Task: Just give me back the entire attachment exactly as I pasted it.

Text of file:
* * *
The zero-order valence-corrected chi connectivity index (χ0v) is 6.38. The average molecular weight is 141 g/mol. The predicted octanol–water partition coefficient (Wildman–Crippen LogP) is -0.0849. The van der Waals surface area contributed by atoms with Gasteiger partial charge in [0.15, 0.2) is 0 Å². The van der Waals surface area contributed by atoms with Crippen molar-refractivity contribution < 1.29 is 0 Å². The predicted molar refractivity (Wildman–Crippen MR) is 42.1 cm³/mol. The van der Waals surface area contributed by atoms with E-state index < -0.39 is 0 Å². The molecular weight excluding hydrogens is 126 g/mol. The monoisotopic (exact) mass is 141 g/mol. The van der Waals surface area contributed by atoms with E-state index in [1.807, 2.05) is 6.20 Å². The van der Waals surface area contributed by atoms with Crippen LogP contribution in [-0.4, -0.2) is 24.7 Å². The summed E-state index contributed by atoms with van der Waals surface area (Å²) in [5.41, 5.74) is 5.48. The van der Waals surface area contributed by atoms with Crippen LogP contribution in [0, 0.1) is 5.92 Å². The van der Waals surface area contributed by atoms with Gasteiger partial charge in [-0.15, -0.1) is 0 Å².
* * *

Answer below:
The zero-order valence-corrected chi connectivity index (χ0v) is 6.38. The average molecular weight is 141 g/mol. The predicted octanol–water partition coefficient (Wildman–Crippen LogP) is -0.0849. The van der Waals surface area contributed by atoms with Gasteiger partial charge in [0.15, 0.2) is 0 Å². The van der Waals surface area contributed by atoms with Crippen molar-refractivity contribution < 1.29 is 0 Å². The predicted molar refractivity (Wildman–Crippen MR) is 42.1 cm³/mol. The van der Waals surface area contributed by atoms with E-state index < -0.39 is 0 Å². The molecular weight excluding hydrogens is 126 g/mol. The monoisotopic (exact) mass is 141 g/mol. The van der Waals surface area contributed by atoms with E-state index in [1.807, 2.05) is 6.20 Å². The van der Waals surface area contributed by atoms with Crippen LogP contribution in [-0.4, -0.2) is 24.7 Å². The summed E-state index contributed by atoms with van der Waals surface area (Å²) in [5.41, 5.74) is 5.48. The van der Waals surface area contributed by atoms with Crippen LogP contribution in [0, 0.1) is 5.92 Å². The van der Waals surface area contributed by atoms with Gasteiger partial charge in [-0.15, -0.1) is 0 Å².